"I didn't like to talk to him on set," said one of the stars.
De Niro demanded a read-through of the script with the entire cast before shooting began, while Phoenix, who prefers minimal rehearsing, said "There's no f--king way I'm doing a read-through," according to the film's director, Todd Phillips, in a new Vanity Fair interview.
"I'm in between a rock and a hard place," continued Phillips. "Bob called me and he goes, 'Tell him he's an actor and he's got to be there, I like to hear the whole movie, and we're going to all get in a room and just read it. I do read-throughs before we shoot, that's what we do.'"
Phoenix eventually agreed, but "mumbled his way through the script" at De Niro's offices in Manhattan. And immediately following the read-through, when De Niro asked for a personal meeting between the two leads, Phoenix declined. "He's in front of Bob, and he goes, 'I can't, I gotta go home,'" detailed Phillips, "because he felt sick after that read-through, he didn't like it."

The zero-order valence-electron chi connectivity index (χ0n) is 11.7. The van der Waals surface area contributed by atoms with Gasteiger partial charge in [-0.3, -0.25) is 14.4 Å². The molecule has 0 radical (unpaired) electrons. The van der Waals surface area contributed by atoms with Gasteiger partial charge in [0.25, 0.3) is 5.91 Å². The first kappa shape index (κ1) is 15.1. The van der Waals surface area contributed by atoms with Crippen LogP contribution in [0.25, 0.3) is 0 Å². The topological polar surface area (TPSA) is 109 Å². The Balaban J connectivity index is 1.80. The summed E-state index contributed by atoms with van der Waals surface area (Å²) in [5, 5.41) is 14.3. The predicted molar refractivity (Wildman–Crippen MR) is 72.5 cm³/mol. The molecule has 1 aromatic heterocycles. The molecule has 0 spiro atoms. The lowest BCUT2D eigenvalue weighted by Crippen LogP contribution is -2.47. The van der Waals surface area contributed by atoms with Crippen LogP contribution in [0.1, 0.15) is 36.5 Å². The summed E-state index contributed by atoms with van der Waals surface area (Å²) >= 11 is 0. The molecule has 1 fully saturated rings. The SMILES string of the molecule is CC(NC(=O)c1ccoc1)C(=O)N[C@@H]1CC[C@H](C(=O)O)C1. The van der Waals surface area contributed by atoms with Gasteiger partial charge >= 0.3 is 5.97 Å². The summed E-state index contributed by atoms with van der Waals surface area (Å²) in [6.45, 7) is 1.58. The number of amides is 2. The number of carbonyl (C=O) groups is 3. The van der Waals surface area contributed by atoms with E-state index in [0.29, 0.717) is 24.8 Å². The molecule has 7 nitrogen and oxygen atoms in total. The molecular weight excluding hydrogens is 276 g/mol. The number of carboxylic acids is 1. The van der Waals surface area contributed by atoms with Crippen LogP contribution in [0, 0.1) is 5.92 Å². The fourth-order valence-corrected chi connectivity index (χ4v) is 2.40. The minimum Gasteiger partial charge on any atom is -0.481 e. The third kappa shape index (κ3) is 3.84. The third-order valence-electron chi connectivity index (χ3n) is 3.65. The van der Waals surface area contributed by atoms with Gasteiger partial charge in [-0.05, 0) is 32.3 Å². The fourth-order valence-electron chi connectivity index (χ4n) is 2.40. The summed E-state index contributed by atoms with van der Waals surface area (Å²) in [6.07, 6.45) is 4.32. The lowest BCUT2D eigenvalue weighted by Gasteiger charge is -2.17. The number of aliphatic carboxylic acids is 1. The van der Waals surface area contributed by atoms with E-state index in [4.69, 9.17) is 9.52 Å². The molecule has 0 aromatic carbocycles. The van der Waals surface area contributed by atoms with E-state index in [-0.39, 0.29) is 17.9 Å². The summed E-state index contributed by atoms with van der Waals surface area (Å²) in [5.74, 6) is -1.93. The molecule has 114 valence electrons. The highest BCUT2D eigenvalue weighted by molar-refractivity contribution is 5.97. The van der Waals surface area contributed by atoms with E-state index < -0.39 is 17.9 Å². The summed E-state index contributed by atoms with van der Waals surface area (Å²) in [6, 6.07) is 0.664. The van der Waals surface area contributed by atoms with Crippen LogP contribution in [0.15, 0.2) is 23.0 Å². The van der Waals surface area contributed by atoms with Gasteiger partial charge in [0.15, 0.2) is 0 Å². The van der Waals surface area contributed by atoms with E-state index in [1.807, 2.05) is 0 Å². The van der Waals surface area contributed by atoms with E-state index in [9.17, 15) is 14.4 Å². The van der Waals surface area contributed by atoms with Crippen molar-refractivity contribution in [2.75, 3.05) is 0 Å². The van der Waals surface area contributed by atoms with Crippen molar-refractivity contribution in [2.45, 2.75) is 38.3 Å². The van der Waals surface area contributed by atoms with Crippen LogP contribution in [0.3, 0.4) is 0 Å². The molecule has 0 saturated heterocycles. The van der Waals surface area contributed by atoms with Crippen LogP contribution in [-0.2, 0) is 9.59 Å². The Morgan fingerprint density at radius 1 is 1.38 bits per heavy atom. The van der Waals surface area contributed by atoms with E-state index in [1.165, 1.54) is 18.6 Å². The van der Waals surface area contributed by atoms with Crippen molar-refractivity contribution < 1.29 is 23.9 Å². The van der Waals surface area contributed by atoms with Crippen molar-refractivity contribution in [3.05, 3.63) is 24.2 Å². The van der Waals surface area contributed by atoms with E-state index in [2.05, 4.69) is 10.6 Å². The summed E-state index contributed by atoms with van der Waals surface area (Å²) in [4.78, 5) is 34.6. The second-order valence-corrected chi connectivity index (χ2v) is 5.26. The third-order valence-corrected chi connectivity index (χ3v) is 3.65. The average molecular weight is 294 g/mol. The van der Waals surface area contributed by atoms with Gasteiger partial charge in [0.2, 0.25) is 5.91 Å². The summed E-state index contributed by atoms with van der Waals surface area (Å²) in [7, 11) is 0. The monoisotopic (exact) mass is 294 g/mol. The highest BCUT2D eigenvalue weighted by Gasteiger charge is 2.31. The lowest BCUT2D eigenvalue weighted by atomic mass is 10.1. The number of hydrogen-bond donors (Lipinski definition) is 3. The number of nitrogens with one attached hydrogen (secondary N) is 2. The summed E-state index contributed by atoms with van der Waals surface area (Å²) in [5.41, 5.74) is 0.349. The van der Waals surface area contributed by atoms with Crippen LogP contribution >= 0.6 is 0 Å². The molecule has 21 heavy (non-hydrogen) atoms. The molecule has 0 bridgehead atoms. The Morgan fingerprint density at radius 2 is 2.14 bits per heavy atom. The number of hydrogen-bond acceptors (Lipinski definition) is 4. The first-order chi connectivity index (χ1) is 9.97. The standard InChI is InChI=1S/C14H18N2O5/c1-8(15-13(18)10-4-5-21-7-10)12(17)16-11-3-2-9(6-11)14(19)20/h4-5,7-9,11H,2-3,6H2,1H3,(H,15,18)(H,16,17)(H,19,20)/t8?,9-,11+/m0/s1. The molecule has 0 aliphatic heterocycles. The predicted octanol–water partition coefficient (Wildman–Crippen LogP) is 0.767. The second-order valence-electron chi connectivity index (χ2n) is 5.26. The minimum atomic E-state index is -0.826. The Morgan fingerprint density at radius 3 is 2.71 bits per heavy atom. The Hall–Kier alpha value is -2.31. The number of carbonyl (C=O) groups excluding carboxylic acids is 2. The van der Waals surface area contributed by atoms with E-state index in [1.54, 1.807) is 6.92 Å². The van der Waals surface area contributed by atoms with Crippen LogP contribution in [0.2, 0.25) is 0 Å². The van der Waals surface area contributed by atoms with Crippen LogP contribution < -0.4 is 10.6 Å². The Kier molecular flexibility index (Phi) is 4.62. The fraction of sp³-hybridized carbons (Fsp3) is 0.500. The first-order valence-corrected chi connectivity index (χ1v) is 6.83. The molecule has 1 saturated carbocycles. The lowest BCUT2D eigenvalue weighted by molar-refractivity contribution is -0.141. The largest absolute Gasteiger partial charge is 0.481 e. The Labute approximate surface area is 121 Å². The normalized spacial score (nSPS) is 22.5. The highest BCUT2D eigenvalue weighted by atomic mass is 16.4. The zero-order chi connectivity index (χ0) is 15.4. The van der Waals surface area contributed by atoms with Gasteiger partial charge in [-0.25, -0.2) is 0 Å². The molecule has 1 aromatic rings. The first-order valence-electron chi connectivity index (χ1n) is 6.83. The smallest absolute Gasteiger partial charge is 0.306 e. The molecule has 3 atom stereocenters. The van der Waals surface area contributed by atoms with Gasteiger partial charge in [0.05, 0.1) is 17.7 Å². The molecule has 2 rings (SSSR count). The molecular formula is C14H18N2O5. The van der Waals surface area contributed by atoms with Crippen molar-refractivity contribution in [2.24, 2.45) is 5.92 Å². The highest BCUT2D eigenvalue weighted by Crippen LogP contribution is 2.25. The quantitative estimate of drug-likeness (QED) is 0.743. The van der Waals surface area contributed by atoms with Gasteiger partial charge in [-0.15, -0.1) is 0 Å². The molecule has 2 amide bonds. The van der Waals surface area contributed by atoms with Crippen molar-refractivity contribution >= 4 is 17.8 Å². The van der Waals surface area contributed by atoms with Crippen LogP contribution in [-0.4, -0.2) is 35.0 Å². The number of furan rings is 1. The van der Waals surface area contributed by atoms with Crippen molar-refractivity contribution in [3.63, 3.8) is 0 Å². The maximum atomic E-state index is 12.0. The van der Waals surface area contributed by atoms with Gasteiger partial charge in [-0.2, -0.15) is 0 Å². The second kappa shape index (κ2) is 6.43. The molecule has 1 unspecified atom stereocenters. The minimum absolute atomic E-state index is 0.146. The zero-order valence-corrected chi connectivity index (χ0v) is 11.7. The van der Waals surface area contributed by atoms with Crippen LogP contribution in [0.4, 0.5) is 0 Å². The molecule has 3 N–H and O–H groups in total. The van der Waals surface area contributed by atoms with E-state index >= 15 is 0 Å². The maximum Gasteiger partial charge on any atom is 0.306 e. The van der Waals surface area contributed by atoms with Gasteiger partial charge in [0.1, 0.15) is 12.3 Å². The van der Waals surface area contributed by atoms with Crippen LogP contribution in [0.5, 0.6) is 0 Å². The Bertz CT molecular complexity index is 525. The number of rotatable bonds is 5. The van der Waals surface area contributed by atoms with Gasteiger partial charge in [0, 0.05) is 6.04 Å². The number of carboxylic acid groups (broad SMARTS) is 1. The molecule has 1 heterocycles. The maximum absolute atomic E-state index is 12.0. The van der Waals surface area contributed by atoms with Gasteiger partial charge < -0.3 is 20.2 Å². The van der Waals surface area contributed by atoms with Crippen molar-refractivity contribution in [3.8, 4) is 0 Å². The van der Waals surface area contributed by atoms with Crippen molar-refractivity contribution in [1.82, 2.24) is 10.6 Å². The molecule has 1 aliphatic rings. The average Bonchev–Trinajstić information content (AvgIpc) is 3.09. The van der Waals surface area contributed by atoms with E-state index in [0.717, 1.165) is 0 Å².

After some convincing by Phillips, the two actors "talked over a few minor issues" and De Niro took Phoenix' face in his hands and kissed him on the cheek saying "It's going to be okay, bubbeleh." "It was so beautiful," said Phillips.
But it was unclear if their differences were ever settled as they barely acknowledged each other while filming, even if they chalked it up to their acting methods.
Phoenix, playing the titular character as a mentally ill loner named Arthur Fleck, said: "I didn't like to talk to him on set. The first day we said good morning, and beyond that I don't know that we talked much."
"His character and my character, we didn't need to talk about anything. We just say, 'Do the work. Relate as the characters to each other.' It makes it simpler and we don't [talk]. There's no reason to," agreed De Niro, who portrays a late-night talk show host.
Perhaps their different styles proved advantageous, as Phoenix had warm words for the "Taxi Driver" star after production wrapped.
"He is my favorite American actor. I got the impression from him that he did things in [a] scene, certain behaviors, certain gestures or movements, whether the camera was on him and registering it or not."
"Joker" arrives in theaters on October 4.
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